The Full Wiki

More info on J. Sidlow Baxter

J. Sidlow Baxter: Wikis

Advertisements
  

Note: Many of our articles have direct quotes from sources you can cite, within the Wikipedia article! This article doesn't yet, but we're working on it! See more info or our list of citable articles.

Encyclopedia

From Wikipedia, the free encyclopedia

J. Sidlow Baxter (born in Australia, 1903; died 1999) was a pastor and theologian who authored as many as thirty books[1] (depending on how anthologies and collections of sermons are to be counted) analysing the Bible and advocating a Christian theological perspective. His most popular work was Explore the Book,[1] a 1760 page tome that analyses and summarizes each book of the Bible.

Baxter was raised in Lancashire, England, and attended Spurgeon's College in London before pastoring in England and Scotland, in Northampton and Sunderland. Memories of his early campaigns in Essex in about 1926[2] survive in the Memories of C. Everett.[3]

References

  1. ^ Baxter, J. Sidlow (1987). Explore the Book. Grand Rapids: Zondervan Publishing Hourse. p. 1760. ISBN 0-310-20620-0. 
  2. ^ Roberts, Andrew (20 July 2001). "Archives Edwin Roberts: Mr Everett's memories". http://www.mdx.ac.uk/www/study/arcechu.htm#SidlowBaxter. 
  3. ^ Roberts, Andrew (20 July 2001). "Archives Edwin Roberts: Memories of Gospel Hall Chapel Street Billericay Essex". http://www.mdx.ac.uk/www/study/arcechu.htm#EverettMemories. 

External links

Writing examples


Quotes

Up to date as of January 14, 2010

From Wikiquote

J. Sidlow Baxter (born in Australia, 1903; died 1999) was a pastor and theologian] who authored as many as thirty books[1] (depending on how anthologies and collections of sermons are to be counted) analysing the Bible and advocating a fundamentalist Christian theological perspective.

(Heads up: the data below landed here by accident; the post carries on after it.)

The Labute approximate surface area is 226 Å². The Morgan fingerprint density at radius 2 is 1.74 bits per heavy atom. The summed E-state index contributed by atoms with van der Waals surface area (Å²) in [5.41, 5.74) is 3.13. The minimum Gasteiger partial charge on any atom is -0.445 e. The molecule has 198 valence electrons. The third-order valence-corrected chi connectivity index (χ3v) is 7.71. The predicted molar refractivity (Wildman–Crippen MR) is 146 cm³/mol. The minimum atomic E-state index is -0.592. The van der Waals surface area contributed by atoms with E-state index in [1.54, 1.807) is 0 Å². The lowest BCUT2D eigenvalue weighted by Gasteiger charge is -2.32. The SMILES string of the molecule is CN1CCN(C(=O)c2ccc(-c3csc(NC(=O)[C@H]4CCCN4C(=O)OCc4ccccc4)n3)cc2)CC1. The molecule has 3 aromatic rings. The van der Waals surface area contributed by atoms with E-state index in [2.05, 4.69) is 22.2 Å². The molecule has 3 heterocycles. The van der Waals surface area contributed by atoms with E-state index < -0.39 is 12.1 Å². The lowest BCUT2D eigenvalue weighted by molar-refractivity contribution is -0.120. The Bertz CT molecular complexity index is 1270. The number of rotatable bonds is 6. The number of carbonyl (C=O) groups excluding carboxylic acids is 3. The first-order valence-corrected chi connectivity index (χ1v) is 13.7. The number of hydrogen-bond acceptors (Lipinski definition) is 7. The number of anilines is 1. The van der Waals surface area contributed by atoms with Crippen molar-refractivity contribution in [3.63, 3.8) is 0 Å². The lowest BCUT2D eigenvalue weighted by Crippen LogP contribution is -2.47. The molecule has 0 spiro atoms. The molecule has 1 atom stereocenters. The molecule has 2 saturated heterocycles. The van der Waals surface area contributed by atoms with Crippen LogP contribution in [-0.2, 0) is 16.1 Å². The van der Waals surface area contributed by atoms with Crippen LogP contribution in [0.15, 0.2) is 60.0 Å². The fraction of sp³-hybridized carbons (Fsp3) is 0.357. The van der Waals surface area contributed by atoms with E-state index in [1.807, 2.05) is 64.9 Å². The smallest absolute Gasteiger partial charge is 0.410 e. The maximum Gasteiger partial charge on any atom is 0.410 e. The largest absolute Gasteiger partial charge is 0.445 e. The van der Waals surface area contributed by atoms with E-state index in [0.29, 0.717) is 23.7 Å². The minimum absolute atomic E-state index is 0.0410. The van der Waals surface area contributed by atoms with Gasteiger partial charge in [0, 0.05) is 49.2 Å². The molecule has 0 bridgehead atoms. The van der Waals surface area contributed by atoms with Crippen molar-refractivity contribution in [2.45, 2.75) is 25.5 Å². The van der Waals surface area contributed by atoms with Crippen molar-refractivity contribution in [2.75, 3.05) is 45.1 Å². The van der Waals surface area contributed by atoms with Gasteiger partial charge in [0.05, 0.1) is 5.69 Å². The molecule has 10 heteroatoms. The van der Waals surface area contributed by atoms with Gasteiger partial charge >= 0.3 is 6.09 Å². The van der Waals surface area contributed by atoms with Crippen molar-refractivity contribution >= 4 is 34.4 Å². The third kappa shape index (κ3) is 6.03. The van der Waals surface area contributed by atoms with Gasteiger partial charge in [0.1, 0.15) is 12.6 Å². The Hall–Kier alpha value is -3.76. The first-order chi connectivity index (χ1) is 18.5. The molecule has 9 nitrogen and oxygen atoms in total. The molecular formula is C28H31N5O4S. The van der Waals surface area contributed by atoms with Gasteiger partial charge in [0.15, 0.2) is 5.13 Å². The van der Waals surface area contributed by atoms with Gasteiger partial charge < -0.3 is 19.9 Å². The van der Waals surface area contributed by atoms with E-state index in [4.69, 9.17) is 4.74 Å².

Sourced

  • Regeneration is the fountain; sanctification is the river (in deeper or shallower degree). 'Entire sanctification' is the river in fullest flow.
    • Divine Healing of the Body (1979), p. 287.
  • Fundamentally, our Lord's message was Himself. He did not come merely to preach a Gospel; He himself is that Gospel. He did not come merely to give bread; He said, "I am the bread". He did not come merely to shed light; He said, "I am the light". He did not come merely to show the door; He said, "I am the door". He did not come merely to name a shepherd; He said, "I am the shepherd". He did not come merely to point the way; He said, "I am the way, the truth, and the life".
    • Baxter's Explore the Book (1987) p. 308.
  • Men may spurn our appeals, reject our message, oppose our arguments, despise our persons, but they are helpless against our prayers.
    • Reported in Charlie Jones, Bob Kelly, The Tremendous Power of Prayer (2000) p. 46.
  • I care not what black spiritual crisis we may come through or what delightful spiritual Canaan we may enter, no blessing of the Christian life becomes continually possessed unless we are men and women of regular, daily, unhurried, secret lingerings in prayer.
    • Reported in Wright L. Lassiter, The Power of Prayer (2005), p. xiv.

External links

Wikipedia
Wikipedia has an article about:
Advertisements

Advertisements






Got something to say? Make a comment.
Your name
Your email address
Message